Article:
Oil prices firmed up on Tuesday amid limited trading because of a public holiday in the U.S. and ahead of new figures on U.S. oil output.
Brent crude, the global oil benchmark, rose 0.24% to $49.81 a barrel on London's ICE Futures exchange. On the New York Mercantile Exchange, West Texas Intermediate futures were trading up 0.38% at $47.26 a barrel.
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Overall, crude has experienced modest price increases for about eight days in a row since falling into bear territory last month. The gains have come as the market examines data that show U.S. output may be slowing.
"It is the least interesting day of the week. It's going to be a bit quiet," said Paul Horsnell, the head of commodity research at Standard Chartered, who foresees the market re-examining whether crude was oversold on fears of rising U.S. supply.
"The question being asked is did prices test a bit too far on the downside over the course of the past month or so," said Mr. Horsnell.
Recent data showed modest drops in U.S. oil production, inventory and drilling activity -- though at least some of that has been chalked up to bad weather.
Oil-services firm Baker Hughes Inc. said the number of active U.S. oil rigs fell by two in the most recent week, marking the first decline in about five months.
The positive data are fueling hopes that the price declines seen in much of the first half of 2017 have made some U.S. oil producers hold back on expansion plans.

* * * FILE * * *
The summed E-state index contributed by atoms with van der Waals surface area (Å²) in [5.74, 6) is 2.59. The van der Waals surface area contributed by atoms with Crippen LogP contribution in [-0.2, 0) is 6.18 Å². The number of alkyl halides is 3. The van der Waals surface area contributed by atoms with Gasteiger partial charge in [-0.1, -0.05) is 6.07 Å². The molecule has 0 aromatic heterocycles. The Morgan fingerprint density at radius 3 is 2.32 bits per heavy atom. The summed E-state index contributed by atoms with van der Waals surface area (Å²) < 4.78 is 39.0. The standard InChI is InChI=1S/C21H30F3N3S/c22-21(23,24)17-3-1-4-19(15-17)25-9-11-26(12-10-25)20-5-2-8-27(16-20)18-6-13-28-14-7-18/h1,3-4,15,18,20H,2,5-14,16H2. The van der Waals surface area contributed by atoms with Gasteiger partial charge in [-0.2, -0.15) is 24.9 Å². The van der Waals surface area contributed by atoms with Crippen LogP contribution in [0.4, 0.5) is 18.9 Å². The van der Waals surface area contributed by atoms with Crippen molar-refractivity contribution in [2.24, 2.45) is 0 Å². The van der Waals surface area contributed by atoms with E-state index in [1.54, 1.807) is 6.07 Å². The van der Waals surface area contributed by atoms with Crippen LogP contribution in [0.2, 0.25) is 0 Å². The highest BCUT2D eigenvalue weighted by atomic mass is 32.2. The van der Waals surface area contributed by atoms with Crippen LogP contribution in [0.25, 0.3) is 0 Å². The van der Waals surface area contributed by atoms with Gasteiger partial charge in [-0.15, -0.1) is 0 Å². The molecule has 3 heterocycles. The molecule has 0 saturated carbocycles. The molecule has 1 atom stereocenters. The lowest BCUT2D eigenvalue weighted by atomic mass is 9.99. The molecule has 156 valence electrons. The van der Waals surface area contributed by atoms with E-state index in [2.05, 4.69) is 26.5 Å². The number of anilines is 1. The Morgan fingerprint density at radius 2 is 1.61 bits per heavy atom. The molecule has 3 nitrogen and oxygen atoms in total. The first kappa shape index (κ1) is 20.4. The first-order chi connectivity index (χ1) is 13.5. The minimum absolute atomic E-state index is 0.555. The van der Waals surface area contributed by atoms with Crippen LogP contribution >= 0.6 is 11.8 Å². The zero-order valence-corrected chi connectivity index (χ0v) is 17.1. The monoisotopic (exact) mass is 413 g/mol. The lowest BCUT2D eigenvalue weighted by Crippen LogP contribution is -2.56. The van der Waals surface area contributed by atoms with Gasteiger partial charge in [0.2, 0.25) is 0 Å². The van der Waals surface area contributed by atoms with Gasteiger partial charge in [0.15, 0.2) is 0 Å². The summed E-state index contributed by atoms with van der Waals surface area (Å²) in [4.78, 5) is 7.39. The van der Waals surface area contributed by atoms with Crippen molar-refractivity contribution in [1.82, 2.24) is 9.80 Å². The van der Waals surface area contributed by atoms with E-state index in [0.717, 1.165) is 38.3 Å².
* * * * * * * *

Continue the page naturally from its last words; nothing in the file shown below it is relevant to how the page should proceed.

But investors will be watching for additional data to confirm whether the trend is real.
This week's government reports -- out Thursday instead of the usual Wednesday because of the July Fourth holiday -- will be highly scrutinized to "determine whether oil at around $42 is the line between pain and pleasure" for U.S. oil producers, said Ben Le Brun, an analyst at optionsXpress.
It will be another week until there are fresh data from the Organization of the Petroleum Exporting Countries; June's production figures will be out July 12.
The output cuts led by OPEC and Russia have thus far had little impact on pushing global inventories lower, and the resilience of global stocks has fueled this year's price declines. But some have said that because of the massive glut, the effect of production cuts would take a while to surface.
Moreover some analysts have also said production out of Libya and Nigeria is likely to plateau soon because output is near capacity limits in both locales.
BMI Research said the absence of a fresh, steady stream of capital -- coupled with unpredictable political climates -- should prevent production from accelerating further.
Nymex reformulated gasoline blendstock -- the benchmark gasoline contract -- rose 0.23% to $1.54 a gallon. ICE gasoil changed hands at $452.50 a metric ton, up $3.50 from the previous settlement.
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(END) Dow Jones Newswires
July 04, 2017 11:07 ET (15:07 GMT)